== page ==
Egypt joined a group of Arab countries to study reducing dependence on the dollar in its international trade dealings, especially importing food commodities and raw materials from China, India and Russia.
Egypt is the largest importer of wheat in the world. The choice of the yuan, the rupee and the ruble is given great attention. According to Egyptian Minister of Supply Ali Moselhi: “We are seriously considering importing from countries by adopting their local currencies and the Egyptian pound, and we have crossed a large part of this long track with China, India and Russia.” However, he made it clear, in press statements on Saturday, that no deal had been implemented in anything other than the green currency until now.
Egypt is facing a foreign currency shortage crisis, the worst in years, which intensified at the beginning of last year with the US Federal Reserve raising interest rates and the outbreak of the Russian-Ukrainian war, which led to the exit of more than $22 billion in hot money. Reaching an agreement with the International Monetary Fund, in December, to obtain direct financing of $3 billion, within credit facilities exceeding $9 billion, has not succeeded in returning foreign investments to the stock markets in the country so far.
The Minister of Supply mainly talked about importing food commodities, as Egypt has a strategic reserve of wheat sufficient for 2.6 months, vegetable oils for 4.3 months, sugar for 4 months, rice for 3.7 months, and meat for 1.7 months.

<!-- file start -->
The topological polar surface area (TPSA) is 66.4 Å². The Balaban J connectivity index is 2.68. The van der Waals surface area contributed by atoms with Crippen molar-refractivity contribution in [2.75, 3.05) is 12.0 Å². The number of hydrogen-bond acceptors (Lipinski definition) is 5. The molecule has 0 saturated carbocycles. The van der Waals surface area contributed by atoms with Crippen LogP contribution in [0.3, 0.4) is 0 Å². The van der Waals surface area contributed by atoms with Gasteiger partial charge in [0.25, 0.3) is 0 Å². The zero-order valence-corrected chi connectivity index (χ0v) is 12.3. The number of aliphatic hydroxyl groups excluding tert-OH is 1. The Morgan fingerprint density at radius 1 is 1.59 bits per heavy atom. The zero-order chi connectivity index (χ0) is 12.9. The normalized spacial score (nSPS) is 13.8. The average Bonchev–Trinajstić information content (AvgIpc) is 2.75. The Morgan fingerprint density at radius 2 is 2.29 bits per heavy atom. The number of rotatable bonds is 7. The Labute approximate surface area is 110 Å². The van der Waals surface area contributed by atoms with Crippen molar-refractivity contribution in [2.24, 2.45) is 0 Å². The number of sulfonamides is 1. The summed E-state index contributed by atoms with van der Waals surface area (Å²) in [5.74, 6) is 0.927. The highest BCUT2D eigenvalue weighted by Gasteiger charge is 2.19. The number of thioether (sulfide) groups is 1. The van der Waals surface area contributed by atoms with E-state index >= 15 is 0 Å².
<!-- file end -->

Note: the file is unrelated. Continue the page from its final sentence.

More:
The UAE and India, which represent one of its main partners, are also studying ways to increase non-oil intra-trade in their local currencies. And the UAE Minister of State for Foreign Trade, Thani Al-Zeyoudi, stated in an interview with Bloomberg TV, in December, that his country is in an early stage of discussions with India regarding the use of the dirham and the rupee in their trade exchange, which “will be limited only to non-oil trade.”
For its part, Riyadh informed Beijing, at the beginning of this year, that it is open to discussions about trade exchange between Saudi Arabia and China by adopting currencies other than the dollar. This was preceded, during December, by Saudi Finance Minister Muhammad Al-Jadaan’s statement that the kingdom was “open to discussions regarding trade in currencies besides the US dollar.”
In turn, Iraq, OPEC’s second largest oil producer, intends to pay for private sector imports from China in yuan and inject foreign currency into the financial system to help ease pressure on the dinar.
According to a statement issued in February, the CBI announced that it would provide the yuan to local lenders to deal with their counterparts in China. It will also secure Chinese currency to the final beneficiaries through some special central bank accounts.
This article was originally published by RT.